Aug. 1, 2013 -- Did you think repurposing feces for better digestive health was kind of weird? A team of scientists at the Guangzhou Institutes of Biomedicine and Health decided to take inspiration from the other orifice. Duanqing Pei, a professor of stem cell biology at the research institute, took epithelial cells found in urine and converted them into teeth.
"We have a long-running interest in tooth formation," Pei told ABC News. "We want to use somebody's own cells to generate a tooth." Pei added that if the cells came from somewhere else, they could be rejected by the host's body.
Don't expect your urine to just crystallize into a new set of dentures though. Pei and his colleagues needed to first convert the epithelial cells into induced pluripotent stem cells, iPS cells for short. iPS cells can be grown into many different types of tissues, and it's those iPS cells that eventually turn into new teeth.
Sean Morrison, director of the Children's Research Institute of University of Texas-Southwestern Medical Center, sees larger implications for this research. "Normally, the way you get cells for reprogramming is that you do a biopsy on the skin," he said. "It's not a big deal, but the kids will cry and parents are really reluctant to [let them] do that sort of thing."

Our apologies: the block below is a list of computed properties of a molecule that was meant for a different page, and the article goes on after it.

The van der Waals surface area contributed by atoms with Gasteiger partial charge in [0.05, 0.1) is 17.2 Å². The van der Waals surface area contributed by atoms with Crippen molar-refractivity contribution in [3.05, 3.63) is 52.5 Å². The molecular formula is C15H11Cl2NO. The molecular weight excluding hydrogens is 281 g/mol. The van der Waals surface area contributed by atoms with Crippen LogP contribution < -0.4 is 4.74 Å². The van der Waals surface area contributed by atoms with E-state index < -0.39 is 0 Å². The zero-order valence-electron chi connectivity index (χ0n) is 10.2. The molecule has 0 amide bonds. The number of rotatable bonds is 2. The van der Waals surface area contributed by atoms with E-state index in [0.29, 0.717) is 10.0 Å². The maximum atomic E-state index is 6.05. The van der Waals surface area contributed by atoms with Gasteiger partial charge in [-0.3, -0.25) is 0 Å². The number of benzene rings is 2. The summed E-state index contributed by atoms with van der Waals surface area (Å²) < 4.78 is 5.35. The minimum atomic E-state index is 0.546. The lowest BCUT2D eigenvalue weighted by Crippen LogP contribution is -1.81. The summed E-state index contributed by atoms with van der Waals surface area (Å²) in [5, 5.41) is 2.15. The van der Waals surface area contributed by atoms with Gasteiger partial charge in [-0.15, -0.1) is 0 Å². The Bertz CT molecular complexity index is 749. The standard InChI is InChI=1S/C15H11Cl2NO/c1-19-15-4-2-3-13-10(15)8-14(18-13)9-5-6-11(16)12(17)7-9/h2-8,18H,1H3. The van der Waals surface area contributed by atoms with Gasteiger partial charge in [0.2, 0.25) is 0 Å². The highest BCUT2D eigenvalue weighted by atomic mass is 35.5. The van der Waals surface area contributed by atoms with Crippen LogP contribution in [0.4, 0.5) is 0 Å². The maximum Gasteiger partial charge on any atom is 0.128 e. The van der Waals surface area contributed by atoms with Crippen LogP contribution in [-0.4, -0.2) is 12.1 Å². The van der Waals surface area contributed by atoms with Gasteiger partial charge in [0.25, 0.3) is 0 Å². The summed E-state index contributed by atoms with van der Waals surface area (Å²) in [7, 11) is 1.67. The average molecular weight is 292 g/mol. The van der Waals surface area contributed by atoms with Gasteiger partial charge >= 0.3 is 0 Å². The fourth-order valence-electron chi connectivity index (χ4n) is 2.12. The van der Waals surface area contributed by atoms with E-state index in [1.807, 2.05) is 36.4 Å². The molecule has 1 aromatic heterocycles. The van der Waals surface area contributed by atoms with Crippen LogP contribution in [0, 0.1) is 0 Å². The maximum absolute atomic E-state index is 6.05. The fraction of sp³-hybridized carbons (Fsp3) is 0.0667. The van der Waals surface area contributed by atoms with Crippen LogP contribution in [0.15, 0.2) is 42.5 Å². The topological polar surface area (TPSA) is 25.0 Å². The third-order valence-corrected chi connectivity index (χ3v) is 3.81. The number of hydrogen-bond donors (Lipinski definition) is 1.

It's easier to get a kid to pee in a cup than it is to hold still for a needle. "Doctors are looking for noninvasive ways to get cells from children," said Morrison. "This could represent a better way of getting a child's stem cells."
However, just as there's more than one way to skin a cat, there's more than one way to get iPS cells. Paul Sharpe, head of the craniofacial development and orthodontics department at King's College London, said that urine is an unlikely starting point to get iPS cells. "You can derive a lot of iPS cells from a single hair," he said. "You could make teeth from hair, or even teeth from other teeth."
Sharpe has also been able to synthesize teeth from stem cells, though his work takes a different route. He put epithelial cells collected from the gums of adult humans next to embryonic mouse mesenchymal cells, which later develop into mouse teeth. The two types of cells interacted with each other and formed hybrid mouse/human teeth.
In order to make a good tooth, Sharpe says that it's not the crown but the root that's most important. "You're looking for a periodontal ligament, the soft tissue that attaches the tooth to the bone," he said. "That's the biggest thing, and [Pei] has pretty good roots."
In addition, using urine to get these cells isn't as disgusting as you might think. "Somebody may think that urine is very contaminated," Pei told ABC News. "But from our experience, if you look at midstream urine, it's sterile. We have never encountered any type of bacterial infection."
The peer-reviewed study is published in the journal Cell Regeneration. Pei also serves as the editor in chief of that journal. However, the journal is also managed by Biomed Central, an outside organization. In addition, the journal's other editors contacted peer reviewers whose work was independent of Pei's. Pei told ABC News that he excused himself from any editorial influence over the study.